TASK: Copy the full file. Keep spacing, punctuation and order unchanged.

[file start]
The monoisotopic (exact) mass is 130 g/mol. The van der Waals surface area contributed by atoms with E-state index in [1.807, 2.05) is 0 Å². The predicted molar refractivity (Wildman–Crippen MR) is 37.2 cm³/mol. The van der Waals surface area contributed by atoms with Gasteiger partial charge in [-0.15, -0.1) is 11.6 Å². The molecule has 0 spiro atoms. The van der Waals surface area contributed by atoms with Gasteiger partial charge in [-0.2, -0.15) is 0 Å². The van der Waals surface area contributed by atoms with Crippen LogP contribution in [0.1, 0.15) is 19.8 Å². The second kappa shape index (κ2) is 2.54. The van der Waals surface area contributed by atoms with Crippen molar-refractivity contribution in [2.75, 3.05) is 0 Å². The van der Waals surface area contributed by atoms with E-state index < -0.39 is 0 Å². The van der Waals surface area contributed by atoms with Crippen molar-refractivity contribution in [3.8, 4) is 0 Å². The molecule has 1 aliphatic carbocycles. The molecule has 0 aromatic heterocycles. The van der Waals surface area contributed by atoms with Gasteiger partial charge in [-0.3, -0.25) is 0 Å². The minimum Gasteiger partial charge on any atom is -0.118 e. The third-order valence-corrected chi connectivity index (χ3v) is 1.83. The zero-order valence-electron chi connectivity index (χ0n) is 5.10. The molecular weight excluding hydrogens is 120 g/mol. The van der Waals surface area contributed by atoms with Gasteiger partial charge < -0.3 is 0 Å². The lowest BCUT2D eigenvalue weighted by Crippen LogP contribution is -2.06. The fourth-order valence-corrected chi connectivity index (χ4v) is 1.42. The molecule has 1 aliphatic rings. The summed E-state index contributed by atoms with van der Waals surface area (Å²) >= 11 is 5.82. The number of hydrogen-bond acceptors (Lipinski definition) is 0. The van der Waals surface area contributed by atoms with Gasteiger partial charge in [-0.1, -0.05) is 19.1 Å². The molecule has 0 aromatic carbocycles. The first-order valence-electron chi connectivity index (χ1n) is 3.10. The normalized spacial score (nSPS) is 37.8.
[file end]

The monoisotopic (exact) mass is 130 g/mol. The van der Waals surface area contributed by atoms with E-state index in [1.807, 2.05) is 0 Å². The predicted molar refractivity (Wildman–Crippen MR) is 37.2 cm³/mol. The van der Waals surface area contributed by atoms with Gasteiger partial charge in [-0.15, -0.1) is 11.6 Å². The molecule has 0 spiro atoms. The van der Waals surface area contributed by atoms with Gasteiger partial charge in [-0.2, -0.15) is 0 Å². The van der Waals surface area contributed by atoms with Crippen LogP contribution in [0.1, 0.15) is 19.8 Å². The second kappa shape index (κ2) is 2.54. The van der Waals surface area contributed by atoms with Crippen molar-refractivity contribution in [2.75, 3.05) is 0 Å². The van der Waals surface area contributed by atoms with E-state index < -0.39 is 0 Å². The van der Waals surface area contributed by atoms with Crippen molar-refractivity contribution in [3.8, 4) is 0 Å². The molecule has 1 aliphatic carbocycles. The molecule has 0 aromatic heterocycles. The van der Waals surface area contributed by atoms with Gasteiger partial charge in [-0.3, -0.25) is 0 Å². The minimum Gasteiger partial charge on any atom is -0.118 e. The third-order valence-corrected chi connectivity index (χ3v) is 1.83. The zero-order valence-electron chi connectivity index (χ0n) is 5.10. The molecular weight excluding hydrogens is 120 g/mol. The van der Waals surface area contributed by atoms with Gasteiger partial charge < -0.3 is 0 Å². The lowest BCUT2D eigenvalue weighted by Crippen LogP contribution is -2.06. The fourth-order valence-corrected chi connectivity index (χ4v) is 1.42. The molecule has 1 aliphatic rings. The summed E-state index contributed by atoms with van der Waals surface area (Å²) >= 11 is 5.82. The number of hydrogen-bond acceptors (Lipinski definition) is 0. The van der Waals surface area contributed by atoms with Gasteiger partial charge in [-0.1, -0.05) is 19.1 Å². The molecule has 0 aromatic carbocycles. The first-order valence-electron chi connectivity index (χ1n) is 3.10. The normalized spacial score (nSPS) is 37.8.